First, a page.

Painkiller Abuse Has Quadrupled in the Last Decade

An article from the Associated Press Oct. 31, 2003, reports that according to government figures the number of Americans who begin misusing painkillers each year has almost quadrupled from 1990 to 2001. The article noted that the conservative radio commentator, Rush Limbaugh, brought this story to the forefront with his announcement that he was addicted to pain medication and was checking himself into a treatment facility.

The AP story noted the seriousness of the problem by highlighting that most patients who become addicted have taken more medication than their doctors prescribed. Additionally, addiction can take hold quickly, within weeks, for some drugs. According to the federal government's Survey on Drug Use and Health, an estimated 6.2 million Americans, or 2.6 percent of adults, misuse prescription drugs of all kinds. About 4.4 million of them misuse pain relievers, taking more than their prescribed amount. The rate of full-blown addiction is about 0.3 percent, but patients who don't follow their prescriptions are considered at risk. The rate of abuse has risen dramatically for such drugs. About 2.4 million Americans began misusing prescription pain relievers in 2001, almost quadrupling from 628,000 in 1990, according to the federal government's Survey on Drug Use and Health.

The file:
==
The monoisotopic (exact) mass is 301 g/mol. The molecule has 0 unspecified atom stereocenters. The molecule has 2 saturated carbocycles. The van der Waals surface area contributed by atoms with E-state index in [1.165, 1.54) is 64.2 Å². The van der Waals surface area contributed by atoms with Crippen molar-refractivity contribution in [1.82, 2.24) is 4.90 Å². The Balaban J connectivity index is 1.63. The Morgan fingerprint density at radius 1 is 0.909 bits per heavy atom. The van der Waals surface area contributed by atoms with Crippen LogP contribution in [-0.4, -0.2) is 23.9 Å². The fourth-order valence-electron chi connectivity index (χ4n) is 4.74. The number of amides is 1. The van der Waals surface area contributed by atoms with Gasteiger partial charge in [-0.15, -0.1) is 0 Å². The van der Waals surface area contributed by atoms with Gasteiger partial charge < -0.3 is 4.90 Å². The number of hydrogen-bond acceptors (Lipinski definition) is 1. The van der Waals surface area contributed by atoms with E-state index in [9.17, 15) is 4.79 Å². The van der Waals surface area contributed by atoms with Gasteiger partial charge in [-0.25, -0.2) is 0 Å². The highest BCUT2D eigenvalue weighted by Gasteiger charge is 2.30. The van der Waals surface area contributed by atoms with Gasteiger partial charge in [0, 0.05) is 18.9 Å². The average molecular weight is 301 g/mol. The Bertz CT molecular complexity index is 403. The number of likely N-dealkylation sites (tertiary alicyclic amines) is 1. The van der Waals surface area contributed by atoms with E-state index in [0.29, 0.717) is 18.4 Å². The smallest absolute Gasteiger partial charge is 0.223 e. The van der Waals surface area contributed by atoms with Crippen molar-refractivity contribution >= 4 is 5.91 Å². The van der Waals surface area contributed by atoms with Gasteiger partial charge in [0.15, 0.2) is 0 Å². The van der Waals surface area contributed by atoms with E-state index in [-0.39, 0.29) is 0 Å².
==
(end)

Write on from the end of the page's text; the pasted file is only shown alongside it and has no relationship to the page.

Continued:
While Limbaugh joins a long list of celebrities who became hooked on prescription drugs, such as actress Marilyn Monroe, pop entertainer Michael Jackson, country singer Tammy Wynette and football player Brett Favre among them, the article notes that many more ordinary Americans succumb to this kind of addiction.